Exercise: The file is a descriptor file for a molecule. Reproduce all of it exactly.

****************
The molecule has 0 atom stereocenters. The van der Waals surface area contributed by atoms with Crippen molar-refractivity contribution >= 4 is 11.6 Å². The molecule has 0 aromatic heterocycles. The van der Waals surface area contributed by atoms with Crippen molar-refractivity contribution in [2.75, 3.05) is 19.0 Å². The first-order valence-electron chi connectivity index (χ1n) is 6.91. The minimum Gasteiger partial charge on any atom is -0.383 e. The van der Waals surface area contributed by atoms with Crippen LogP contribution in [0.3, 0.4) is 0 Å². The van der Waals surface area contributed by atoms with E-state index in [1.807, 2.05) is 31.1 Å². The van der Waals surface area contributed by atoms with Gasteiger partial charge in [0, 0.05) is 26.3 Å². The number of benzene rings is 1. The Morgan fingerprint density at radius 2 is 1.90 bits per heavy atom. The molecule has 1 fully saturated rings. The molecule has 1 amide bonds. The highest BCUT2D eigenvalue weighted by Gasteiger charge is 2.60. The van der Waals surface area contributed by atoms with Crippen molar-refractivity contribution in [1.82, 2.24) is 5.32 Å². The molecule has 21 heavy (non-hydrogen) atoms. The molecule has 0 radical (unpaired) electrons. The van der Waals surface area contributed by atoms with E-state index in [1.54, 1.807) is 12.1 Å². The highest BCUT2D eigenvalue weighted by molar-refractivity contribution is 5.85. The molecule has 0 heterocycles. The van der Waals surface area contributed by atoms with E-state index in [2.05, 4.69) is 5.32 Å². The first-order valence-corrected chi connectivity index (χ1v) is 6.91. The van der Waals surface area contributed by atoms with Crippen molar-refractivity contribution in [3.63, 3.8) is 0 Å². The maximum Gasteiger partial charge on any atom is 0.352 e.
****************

The molecule has 0 atom stereocenters. The van der Waals surface area contributed by atoms with Crippen molar-refractivity contribution >= 4 is 11.6 Å². The molecule has 0 aromatic heterocycles. The van der Waals surface area contributed by atoms with Crippen molar-refractivity contribution in [2.75, 3.05) is 19.0 Å². The first-order valence-electron chi connectivity index (χ1n) is 6.91. The minimum Gasteiger partial charge on any atom is -0.383 e. The van der Waals surface area contributed by atoms with Crippen LogP contribution in [0.3, 0.4) is 0 Å². The van der Waals surface area contributed by atoms with E-state index in [1.807, 2.05) is 31.1 Å². The van der Waals surface area contributed by atoms with Gasteiger partial charge in [0, 0.05) is 26.3 Å². The number of benzene rings is 1. The Morgan fingerprint density at radius 2 is 1.90 bits per heavy atom. The molecule has 1 fully saturated rings. The molecule has 1 amide bonds. The highest BCUT2D eigenvalue weighted by Gasteiger charge is 2.60. The van der Waals surface area contributed by atoms with Crippen molar-refractivity contribution in [1.82, 2.24) is 5.32 Å². The molecule has 21 heavy (non-hydrogen) atoms. The molecule has 0 radical (unpaired) electrons. The van der Waals surface area contributed by atoms with E-state index in [1.54, 1.807) is 12.1 Å². The highest BCUT2D eigenvalue weighted by molar-refractivity contribution is 5.85. The molecule has 0 heterocycles. The van der Waals surface area contributed by atoms with E-state index in [2.05, 4.69) is 5.32 Å². The first-order valence-corrected chi connectivity index (χ1v) is 6.91. The van der Waals surface area contributed by atoms with Crippen molar-refractivity contribution in [3.63, 3.8) is 0 Å². The maximum Gasteiger partial charge on any atom is 0.352 e.